Sean Phelan* One striking feature of the “freedom convoy” protests in Ottawa, Wellington and elsewhere has been the intense antagonism towards “mainstream media” (MSM).
These antagonisms are expressed not only in now familiar descriptions of MSM journalists as sinister agents of a wider power elite, coupled with pity or scorn for the befuddled “sheeple” who believe everything they hear in the media.
They can also take an uglier, more menacing form. Witness the clip circulating on Twitter of protesters spitting on CTV journalists in Vancouver. Or earlier reports of New Zealand journalists being “punched and belted with umbrellas” or harassed in person and online.
These kinds of encounters are becoming more common. Increased violence against journalists, particularly women journalists, has been a feature of the global rise of far-right politics.
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This anti-media rhetoric has a clear “us” versus “them” dynamic. People start to define their own identities in opposition to the “MSM”. The media are framed as enemies (one of a gallery of interchangeable enemies) in ways that destroy the distinctions between journalism and propaganda, journalism and ideology, journalism and politics.
This language is then normalised in far-right media channels, sometimes with considerable success that might leave one wondering about the precise location of the mainstream: a livestream broadcast from one Facebook channel linked to the Wellington protests apparently had more views than the videos broadcast on the New Zealand Herald’s website.
Distrust of corporate media
The abuse and harassment of journalists trying to do their jobs are worrying. Journalists are right to suggest these attacks are an attack on democracy and the best democratic ideals of journalism.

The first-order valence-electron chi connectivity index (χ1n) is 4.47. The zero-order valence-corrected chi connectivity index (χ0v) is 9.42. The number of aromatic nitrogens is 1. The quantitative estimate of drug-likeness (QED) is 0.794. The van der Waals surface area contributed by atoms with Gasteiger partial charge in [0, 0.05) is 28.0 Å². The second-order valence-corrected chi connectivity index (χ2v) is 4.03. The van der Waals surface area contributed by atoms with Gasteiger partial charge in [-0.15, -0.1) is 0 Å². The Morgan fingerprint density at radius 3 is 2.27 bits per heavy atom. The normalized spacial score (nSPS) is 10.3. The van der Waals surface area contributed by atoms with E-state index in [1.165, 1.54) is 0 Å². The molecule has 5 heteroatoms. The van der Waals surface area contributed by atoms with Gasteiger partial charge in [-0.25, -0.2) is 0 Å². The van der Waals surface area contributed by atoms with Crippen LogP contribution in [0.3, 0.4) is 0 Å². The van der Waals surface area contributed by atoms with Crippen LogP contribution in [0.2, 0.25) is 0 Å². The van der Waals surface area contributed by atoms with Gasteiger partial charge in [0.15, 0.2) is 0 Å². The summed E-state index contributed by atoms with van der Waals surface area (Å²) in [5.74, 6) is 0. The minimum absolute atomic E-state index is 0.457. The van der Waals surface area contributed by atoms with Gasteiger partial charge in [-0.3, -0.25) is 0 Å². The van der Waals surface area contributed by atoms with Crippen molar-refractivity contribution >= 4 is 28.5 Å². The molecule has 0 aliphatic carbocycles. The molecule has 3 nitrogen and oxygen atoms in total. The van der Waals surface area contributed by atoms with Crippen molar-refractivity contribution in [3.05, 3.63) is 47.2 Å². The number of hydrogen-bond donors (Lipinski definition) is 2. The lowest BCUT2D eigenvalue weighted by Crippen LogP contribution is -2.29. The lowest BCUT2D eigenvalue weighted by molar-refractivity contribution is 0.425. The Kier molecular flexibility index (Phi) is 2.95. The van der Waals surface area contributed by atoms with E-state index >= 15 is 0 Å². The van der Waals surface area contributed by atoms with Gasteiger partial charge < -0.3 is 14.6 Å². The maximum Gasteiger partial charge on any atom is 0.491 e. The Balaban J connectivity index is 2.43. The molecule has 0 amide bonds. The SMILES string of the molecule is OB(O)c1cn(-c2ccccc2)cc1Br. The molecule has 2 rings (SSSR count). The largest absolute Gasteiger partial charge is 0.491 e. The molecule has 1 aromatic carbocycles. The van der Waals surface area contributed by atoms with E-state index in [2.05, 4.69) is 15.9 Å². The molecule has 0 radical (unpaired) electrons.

At the same time, the cultural politics driving the antagonism to mainstream media and journalism are not as straightforward as is sometimes assumed.
In an official public sphere preoccupied with online disinformation and misinformation, one could be forgiven for thinking the problems could be fixed if people stopped feeding the social media algorithms and affirmed their trust in corporate news media instead.
It’s also not enough for journalists to insist (in good faith) they do nothing more than present balanced and objective news coverage – as if the vast academic literature documenting the problems with these professional rationalisations didn’t exist.
Defining ‘mainstream media’
The increasingly reactionary connotations of contemporary references to the “MSM” need historical context.
Like the “media” itself, the term “mainstream media” is a relatively recent invention. My research suggests academic scholars only started routinely referring to something called “mainstream media” from the 1980s onwards.
The term is nearly always taken for granted, as if it’s perfectly obvious what the mainstream media is. But only 20 or 30 years ago, the term was associated primarily with left-wing critiques of capitalist media, and proposals for alternative media models.